Are you looking for inspiration for your travel to Germany? Germany has a lot to offer to visitors. History buffs will enjoy guided tours in Berlin and Dresden. Children (and those at heart) will marvel at Schloss Neuschwanstein. Scenery lovers will appreciate Rothenburg and the Black Forest. Here is our list of the best things to do in Germany.
The information in this article is inspired by The Rough Guide to Germany, your essential guide for visiting Germany.
Mad King Ludwig’s maddest creation combines Wagnerian inspiration with a superbly dramatic alpine site to create a romantic fantasy from the age of chivalry. This makes Schloss Neuschwanstein is the ultimate fairy-tale castle. In general, there is no shortage of castles and palaces in Germany - each with its own style, so you can be sure to find one that will amaze you.
Set deep among the Ammergebirge Alps to the east of Neuschwanstein, Schloss Linderhof is perhaps the most appealing of Ludwig’s creations, an elegant white villa standing on the mountainside among lovely terraced gardens.
Discover the splendid castles of Ludwig II, King of Bavaria. Visit fairytale Neuschwanstein, intimate Linderhof and scenic Hohenschwangau, before travelling through the little town of Oberammergau on the Neuschwanstein & Linderhof Castle Full-Day Trip.
This iconic white building of this museum in Munich is a temple to modernism, from the classics of modern art to masterpieces of furniture and automotive design. Visiting this place is sure among the things to do in Germany if you are interested in modern art.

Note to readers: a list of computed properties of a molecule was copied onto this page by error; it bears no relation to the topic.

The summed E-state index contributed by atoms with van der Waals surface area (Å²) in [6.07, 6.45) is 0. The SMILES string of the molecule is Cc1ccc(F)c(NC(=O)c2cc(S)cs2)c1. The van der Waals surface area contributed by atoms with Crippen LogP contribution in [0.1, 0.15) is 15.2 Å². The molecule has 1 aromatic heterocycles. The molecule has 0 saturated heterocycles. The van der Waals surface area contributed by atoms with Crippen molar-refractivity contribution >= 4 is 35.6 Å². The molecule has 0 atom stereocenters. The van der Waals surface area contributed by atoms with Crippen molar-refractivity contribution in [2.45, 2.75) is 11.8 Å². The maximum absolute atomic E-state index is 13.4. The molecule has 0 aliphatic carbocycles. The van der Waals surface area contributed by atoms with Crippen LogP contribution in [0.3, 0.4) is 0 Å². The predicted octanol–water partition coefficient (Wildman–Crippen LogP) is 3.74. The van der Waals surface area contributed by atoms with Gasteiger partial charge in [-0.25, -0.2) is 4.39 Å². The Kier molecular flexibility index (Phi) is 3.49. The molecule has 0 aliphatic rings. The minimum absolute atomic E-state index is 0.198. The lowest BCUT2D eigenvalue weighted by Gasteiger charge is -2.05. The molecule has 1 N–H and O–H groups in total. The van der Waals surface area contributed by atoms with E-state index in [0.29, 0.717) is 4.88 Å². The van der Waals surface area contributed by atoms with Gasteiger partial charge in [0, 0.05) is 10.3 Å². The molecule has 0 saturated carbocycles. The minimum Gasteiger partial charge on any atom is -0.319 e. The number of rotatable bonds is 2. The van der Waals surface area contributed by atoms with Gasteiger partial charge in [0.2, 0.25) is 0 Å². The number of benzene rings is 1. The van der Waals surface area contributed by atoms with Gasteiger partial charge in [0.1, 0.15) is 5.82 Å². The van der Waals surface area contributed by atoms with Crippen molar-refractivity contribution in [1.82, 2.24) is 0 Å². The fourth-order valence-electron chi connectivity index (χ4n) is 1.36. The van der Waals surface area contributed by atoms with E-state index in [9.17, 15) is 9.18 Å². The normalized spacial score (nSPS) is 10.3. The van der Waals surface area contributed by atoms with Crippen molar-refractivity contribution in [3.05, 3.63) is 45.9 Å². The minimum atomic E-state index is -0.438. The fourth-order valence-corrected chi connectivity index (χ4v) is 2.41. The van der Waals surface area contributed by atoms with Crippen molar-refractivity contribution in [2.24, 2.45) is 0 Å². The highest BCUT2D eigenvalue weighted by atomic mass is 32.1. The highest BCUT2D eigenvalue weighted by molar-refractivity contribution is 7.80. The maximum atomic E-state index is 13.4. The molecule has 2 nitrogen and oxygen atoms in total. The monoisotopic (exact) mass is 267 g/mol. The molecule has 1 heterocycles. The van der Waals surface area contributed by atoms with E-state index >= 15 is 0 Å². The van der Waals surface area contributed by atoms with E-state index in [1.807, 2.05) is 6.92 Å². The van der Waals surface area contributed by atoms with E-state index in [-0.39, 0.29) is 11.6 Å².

The Pinakothek der Moderne contains four galleries. The Bavarian State Gallery of Modern Art has a superb collection of 20th- and 21st-century work, ranging from German Expressionism and European Surrealism to American Abstract Expressionism and Pop Art. A whole room is devoted to Picasso.
The Neue Sammlung presents what is claimed to be one of the most comprehensive collections of design objects anywhere, ranging from car design to computers. The Graphische Sammlung has more than 400,000 drawings and prints.
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Spa culture has a long standing history in Germany (as well as FKK (Freie Körper Kultur, aka skinny-dipping). Soak, sweat and rejuvenate in one of the many saunas and spas in Germany. You will find one in every city, some of them with amazing design.
Baden-Baden is the queen of all spa towns. Set in a lovely wooded valley, the town’s springs were discovered by the Romans, and one of the spas – with state-of-the-art buildings and facilities – is named after the Emperor Caracalla who spent time here.
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Germany has a large and well-signposted network of footpaths, particularly well developed in the mountains and nature parks. Cyclists are also well catered for, both in towns and in rural areas, and it is easy to find bikes for hire.
Long-distance routes for walkers and cyclists criss-cross the country; among the most popular cycling routes are those along the Rhine, Mosel and Altmühl, while the Rennsteig ridgeline path in the Thuringian Forest is justly famous. In-line skating has risen dramatically in popularity and provision is steadily increasing; for instance, a 100km (60-mile) route crosses the Fläming area south of Berlin.
This tailor-made trip to the Best of Germany truly has something for everybody!
Christmas cheer the way it’s been for centuries - gingerbread, mulled spicy wine, hearty food and locally crafted Christmas presents and decorations. Most German cities have a Christmas market starting in December. Among the most famous ones is the Christkindlesmarkt in Nuremberg. Or is Saxony home to the best German Christmas markets?